Gooseberries – so easy to grow, and so good berries! Let me share some of my learnings growing Gooseberries. I like to think that I use most of them for marmalade, but I think I have to admit that i Just eat most of the berries as i pick them. 

Gooseberries grow on bushes, but if you have a small garden you can also train them against a wall. If you are about to plant Gooseberries, there are some decisions to make – do you want green or red goosberries, and if you want the stems to be spine free?

I’m a lucky person to have old Gooseberry bushes in my garden. They’re easy to propagate in spring or august. Just bend a long stem to the ground and place a rock on the middle of it, cover the middle part of the stem with soil and make sure that at least 5 cm of the top is above ground level. The stem will root, and is ready to be cut of from the mother plant during next autumn.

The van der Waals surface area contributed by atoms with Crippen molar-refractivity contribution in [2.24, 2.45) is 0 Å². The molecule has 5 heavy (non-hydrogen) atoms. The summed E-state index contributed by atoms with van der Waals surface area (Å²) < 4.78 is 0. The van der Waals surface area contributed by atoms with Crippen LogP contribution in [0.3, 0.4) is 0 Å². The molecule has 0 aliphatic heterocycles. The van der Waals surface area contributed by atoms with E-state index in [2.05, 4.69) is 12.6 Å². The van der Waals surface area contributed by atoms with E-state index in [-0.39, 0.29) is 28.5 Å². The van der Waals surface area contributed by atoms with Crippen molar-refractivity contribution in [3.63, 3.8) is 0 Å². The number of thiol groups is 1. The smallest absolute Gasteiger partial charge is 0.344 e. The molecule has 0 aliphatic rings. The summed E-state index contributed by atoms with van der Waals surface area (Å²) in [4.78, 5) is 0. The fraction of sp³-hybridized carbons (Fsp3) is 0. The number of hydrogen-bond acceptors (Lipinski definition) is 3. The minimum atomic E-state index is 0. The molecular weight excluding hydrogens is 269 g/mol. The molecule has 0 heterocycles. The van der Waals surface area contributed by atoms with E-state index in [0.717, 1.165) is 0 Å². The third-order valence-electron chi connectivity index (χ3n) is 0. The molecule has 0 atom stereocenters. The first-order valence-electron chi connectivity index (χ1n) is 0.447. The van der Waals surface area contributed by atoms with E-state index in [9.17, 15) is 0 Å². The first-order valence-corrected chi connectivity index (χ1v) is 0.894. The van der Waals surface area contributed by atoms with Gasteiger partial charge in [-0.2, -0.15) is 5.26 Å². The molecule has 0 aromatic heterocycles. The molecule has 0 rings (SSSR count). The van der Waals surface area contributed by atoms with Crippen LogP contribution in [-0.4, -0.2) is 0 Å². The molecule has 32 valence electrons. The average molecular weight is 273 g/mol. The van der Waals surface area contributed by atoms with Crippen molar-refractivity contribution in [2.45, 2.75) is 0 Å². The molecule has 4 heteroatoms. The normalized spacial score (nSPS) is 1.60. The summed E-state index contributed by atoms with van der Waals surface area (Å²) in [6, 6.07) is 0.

Find a permanendt growing spot. I heard that you can grow them in containers, but I’ve never tried that. If you propagate plants, move them in the autumn (august or september works for me). If you buy plants, you can plant them in spring or autumn.

After a few tries, my best tips for a permanent growing spot would be: Pick a fairly warm spot. I like to place my plants in spots that has a light breeze (seems to be enough to keep the blight away). It doesn’t have to be all sunny though, you can grow them in semi shade (mine are under a large tree, and they thrive!).

Here are some Gooseberry Marmalade prepping pics for inspiration:

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